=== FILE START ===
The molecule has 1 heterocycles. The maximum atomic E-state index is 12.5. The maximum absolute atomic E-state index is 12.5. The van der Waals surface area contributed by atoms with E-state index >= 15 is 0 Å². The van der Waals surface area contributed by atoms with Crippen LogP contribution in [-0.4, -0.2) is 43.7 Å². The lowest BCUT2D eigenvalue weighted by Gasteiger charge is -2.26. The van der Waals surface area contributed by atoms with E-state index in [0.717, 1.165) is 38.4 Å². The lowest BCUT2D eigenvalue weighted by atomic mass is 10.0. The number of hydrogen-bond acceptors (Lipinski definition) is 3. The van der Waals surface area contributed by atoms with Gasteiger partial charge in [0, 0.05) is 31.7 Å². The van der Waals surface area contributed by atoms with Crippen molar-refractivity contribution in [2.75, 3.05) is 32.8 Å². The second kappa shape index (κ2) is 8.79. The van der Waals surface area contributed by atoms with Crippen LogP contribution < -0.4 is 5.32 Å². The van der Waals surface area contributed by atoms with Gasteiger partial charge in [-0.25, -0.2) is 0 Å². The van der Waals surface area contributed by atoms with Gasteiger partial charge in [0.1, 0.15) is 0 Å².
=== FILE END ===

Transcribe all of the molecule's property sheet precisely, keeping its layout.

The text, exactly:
The molecule has 1 heterocycles. The maximum atomic E-state index is 12.5. The maximum absolute atomic E-state index is 12.5. The van der Waals surface area contributed by atoms with E-state index >= 15 is 0 Å². The van der Waals surface area contributed by atoms with Crippen LogP contribution in [-0.4, -0.2) is 43.7 Å². The lowest BCUT2D eigenvalue weighted by Gasteiger charge is -2.26. The van der Waals surface area contributed by atoms with E-state index in [0.717, 1.165) is 38.4 Å². The lowest BCUT2D eigenvalue weighted by atomic mass is 10.0. The number of hydrogen-bond acceptors (Lipinski definition) is 3. The van der Waals surface area contributed by atoms with Gasteiger partial charge in [0, 0.05) is 31.7 Å². The van der Waals surface area contributed by atoms with Crippen molar-refractivity contribution in [2.75, 3.05) is 32.8 Å². The second kappa shape index (κ2) is 8.79. The van der Waals surface area contributed by atoms with Crippen LogP contribution < -0.4 is 5.32 Å². The van der Waals surface area contributed by atoms with Gasteiger partial charge in [-0.25, -0.2) is 0 Å². The van der Waals surface area contributed by atoms with Gasteiger partial charge in [0.1, 0.15) is 0 Å².